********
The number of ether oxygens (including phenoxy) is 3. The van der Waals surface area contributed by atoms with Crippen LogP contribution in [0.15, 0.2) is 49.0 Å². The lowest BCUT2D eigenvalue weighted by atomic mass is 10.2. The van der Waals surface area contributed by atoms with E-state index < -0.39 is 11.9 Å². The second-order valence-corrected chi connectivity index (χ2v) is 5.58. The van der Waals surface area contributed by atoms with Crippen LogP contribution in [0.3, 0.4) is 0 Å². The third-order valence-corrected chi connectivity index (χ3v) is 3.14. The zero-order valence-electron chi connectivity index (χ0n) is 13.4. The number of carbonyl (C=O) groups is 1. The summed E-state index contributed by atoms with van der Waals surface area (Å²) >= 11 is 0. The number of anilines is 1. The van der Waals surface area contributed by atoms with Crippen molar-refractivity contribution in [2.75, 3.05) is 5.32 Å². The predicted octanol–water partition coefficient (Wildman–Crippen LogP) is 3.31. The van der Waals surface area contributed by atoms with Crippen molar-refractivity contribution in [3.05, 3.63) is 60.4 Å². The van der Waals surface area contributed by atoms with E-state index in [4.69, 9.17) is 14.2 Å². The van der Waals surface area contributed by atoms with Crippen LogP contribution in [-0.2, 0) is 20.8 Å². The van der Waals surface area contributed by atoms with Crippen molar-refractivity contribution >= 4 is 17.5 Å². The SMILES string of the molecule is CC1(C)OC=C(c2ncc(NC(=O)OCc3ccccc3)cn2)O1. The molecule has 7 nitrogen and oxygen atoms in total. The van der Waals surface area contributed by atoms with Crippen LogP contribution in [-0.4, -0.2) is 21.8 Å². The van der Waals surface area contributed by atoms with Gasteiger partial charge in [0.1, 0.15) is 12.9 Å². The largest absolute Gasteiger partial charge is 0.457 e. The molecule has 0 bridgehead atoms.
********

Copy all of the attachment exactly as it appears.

The number of ether oxygens (including phenoxy) is 3. The van der Waals surface area contributed by atoms with Crippen LogP contribution in [0.15, 0.2) is 49.0 Å². The lowest BCUT2D eigenvalue weighted by atomic mass is 10.2. The van der Waals surface area contributed by atoms with E-state index < -0.39 is 11.9 Å². The second-order valence-corrected chi connectivity index (χ2v) is 5.58. The van der Waals surface area contributed by atoms with Crippen LogP contribution in [0.3, 0.4) is 0 Å². The third-order valence-corrected chi connectivity index (χ3v) is 3.14. The zero-order valence-electron chi connectivity index (χ0n) is 13.4. The number of carbonyl (C=O) groups is 1. The summed E-state index contributed by atoms with van der Waals surface area (Å²) >= 11 is 0. The number of anilines is 1. The van der Waals surface area contributed by atoms with Crippen molar-refractivity contribution in [2.75, 3.05) is 5.32 Å². The predicted octanol–water partition coefficient (Wildman–Crippen LogP) is 3.31. The van der Waals surface area contributed by atoms with Crippen molar-refractivity contribution in [3.05, 3.63) is 60.4 Å². The van der Waals surface area contributed by atoms with E-state index in [4.69, 9.17) is 14.2 Å². The van der Waals surface area contributed by atoms with Crippen LogP contribution in [-0.2, 0) is 20.8 Å². The van der Waals surface area contributed by atoms with Crippen molar-refractivity contribution >= 4 is 17.5 Å². The SMILES string of the molecule is CC1(C)OC=C(c2ncc(NC(=O)OCc3ccccc3)cn2)O1. The molecule has 7 nitrogen and oxygen atoms in total. The van der Waals surface area contributed by atoms with Crippen LogP contribution in [-0.4, -0.2) is 21.8 Å². The van der Waals surface area contributed by atoms with Gasteiger partial charge in [0.1, 0.15) is 12.9 Å². The largest absolute Gasteiger partial charge is 0.457 e. The molecule has 0 bridgehead atoms.